I always pre soak 3 ish minutes in water and then quickly introduce the diluted developer and agitate vigorously for the first 1.5 - 2.5 minutes depending on desire contrast followed by a Stand period of anywhere from 4 minutes to 40 minutes. The first agitation is gentle and in an up and down motion which ranges from 15 - 25 secs (again depending on desired contrast & being careful not to scratch the film) another Stand period and a second agitation just as the first and then a third Stand cycle and then quick to a diluted stop bath.

    Very basically, the initial agitation needs to be vigorous and constant for enough time to allow the emulsion to absorb chemistry in a uniform fashion while the second agitation does not need to be as vigorous rather just constant and repeatable IMO.

    Cheers!
     
  11. George Collier

    George Collier Member

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    I have had the edge problem (holes in the hangers) that Steve mentions using hangers for SS. I never resolved it. I also have always thought that in a tray, it might take too long for agitation to stop completely (the liquid moves more easily), which might be a problem too, plus only one sheet at a time. I've always assumed tubes were the best way to go for this. Especially since you can make them yourself.
     
  12. Jeff Bannow

    Jeff Bannow Member

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    Thanks everyone. Lots of testing is in order now.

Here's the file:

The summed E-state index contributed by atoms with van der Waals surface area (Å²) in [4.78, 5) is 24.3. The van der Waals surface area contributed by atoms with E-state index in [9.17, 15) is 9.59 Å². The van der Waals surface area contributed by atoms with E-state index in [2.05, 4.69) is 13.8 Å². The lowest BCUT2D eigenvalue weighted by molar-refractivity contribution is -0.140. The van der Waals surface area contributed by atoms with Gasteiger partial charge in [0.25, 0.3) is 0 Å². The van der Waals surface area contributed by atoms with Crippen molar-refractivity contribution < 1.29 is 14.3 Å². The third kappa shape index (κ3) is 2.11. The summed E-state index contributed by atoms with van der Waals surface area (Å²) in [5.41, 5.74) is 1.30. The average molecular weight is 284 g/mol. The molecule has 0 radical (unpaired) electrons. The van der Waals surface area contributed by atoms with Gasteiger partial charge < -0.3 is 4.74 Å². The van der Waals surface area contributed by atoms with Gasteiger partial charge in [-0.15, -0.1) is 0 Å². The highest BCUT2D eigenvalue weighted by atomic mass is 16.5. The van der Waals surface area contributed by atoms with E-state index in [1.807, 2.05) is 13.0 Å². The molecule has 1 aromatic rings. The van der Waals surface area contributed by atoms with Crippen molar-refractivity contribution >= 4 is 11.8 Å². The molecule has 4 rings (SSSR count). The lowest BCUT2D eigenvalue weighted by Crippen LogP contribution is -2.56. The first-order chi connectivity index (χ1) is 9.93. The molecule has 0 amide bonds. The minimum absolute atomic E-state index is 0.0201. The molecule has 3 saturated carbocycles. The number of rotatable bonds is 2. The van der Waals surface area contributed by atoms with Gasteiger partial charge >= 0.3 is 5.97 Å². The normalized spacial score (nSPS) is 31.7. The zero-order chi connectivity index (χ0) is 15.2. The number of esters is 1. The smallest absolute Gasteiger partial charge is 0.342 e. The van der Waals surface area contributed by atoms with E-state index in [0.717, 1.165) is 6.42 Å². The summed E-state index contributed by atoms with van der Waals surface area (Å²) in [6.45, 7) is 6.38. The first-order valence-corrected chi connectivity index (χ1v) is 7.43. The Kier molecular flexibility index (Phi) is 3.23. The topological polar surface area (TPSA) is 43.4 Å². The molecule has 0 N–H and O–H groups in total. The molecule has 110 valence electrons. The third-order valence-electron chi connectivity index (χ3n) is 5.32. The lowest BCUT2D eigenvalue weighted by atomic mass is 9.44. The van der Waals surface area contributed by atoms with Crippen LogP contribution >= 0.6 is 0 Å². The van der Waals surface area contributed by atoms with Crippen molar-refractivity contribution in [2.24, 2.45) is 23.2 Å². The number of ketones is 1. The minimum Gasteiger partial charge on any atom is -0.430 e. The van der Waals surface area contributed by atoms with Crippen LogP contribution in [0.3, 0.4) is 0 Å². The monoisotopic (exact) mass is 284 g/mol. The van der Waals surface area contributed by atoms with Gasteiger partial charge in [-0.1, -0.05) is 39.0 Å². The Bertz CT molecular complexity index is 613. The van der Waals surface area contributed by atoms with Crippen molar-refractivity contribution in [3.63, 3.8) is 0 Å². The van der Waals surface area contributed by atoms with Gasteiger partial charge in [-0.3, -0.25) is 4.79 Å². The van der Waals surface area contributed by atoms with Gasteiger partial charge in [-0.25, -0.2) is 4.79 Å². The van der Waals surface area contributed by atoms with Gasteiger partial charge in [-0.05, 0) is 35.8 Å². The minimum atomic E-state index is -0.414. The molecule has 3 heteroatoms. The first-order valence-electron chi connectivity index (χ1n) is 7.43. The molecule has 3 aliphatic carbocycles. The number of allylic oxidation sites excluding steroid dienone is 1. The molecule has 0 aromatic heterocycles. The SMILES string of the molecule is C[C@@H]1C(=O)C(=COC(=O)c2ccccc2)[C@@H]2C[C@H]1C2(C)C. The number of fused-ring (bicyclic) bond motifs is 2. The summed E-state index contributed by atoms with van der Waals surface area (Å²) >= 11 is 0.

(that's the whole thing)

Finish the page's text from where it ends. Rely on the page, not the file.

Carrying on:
13. 2F/2F

    2F/2F Member

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    Trays have worked well for me. When I do it, I just sit in the dark. Some music helps pass the time. The developer I use is either D-23 1:7 or Rodinal 1:100. The Rodinal gives a higher film speed, but the D-23 kills the contrast a lot more than the Rodinal. I overexpose by two stops from my decided-upon exposure when using the D-23. I use enough developer to cover the film twice as much as normal, since the corners coming out of the solution is my biggest fear. A slosher is the way to go. It takes up a ton of time doing a sheet at a time, and the time I experimented with multiple sheets in the same tray, most of the negs were ruined. I have considered using double-sided tape to hold the film down to the bottom of the tray, so I can use less developer.
     
    Last edited by a moderator: Aug 12, 2011
  14. Ronald Moravec

    Ronald Moravec Member

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    In one of A Adams books he shows a sample of horizontal reduced agitation.

    Mottle and uneven and totally useless.

    But if you wish to reinvent the wheel,
     
  15. George Collier

    George Collier Member

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    Also, Jeff, whatever you come up with, when you get close to your time and temp recipe, shoot a set of negatives at a blank surface, out of focus (no distracting detail), and expose to place the value on about Zone 7. Process them all together and contact them, together if you can, on about a grade 3. It will reveal differences between negs, uneven development (which you might not see with busy images), and surge defects. I thought I had a good combo once with testing, then took a trip to New England, shooting in the fall near the sea, lots of open sand and sky. Many of the negs had uneven skies, etc, which did not show in testing images of my back yard. It's kind of an acid test, IMO.
     
  16. c6h6o3

    c6h6o3 Member

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    The easiest way is to use tubes. Load the film, pour in the presoak, dump the presoak, fill with developer, roll vigorously on a flat surface for one minute. Then begin your stands (with the tube oriented vertically). You get even development and will be spending most of your development time with the lights on.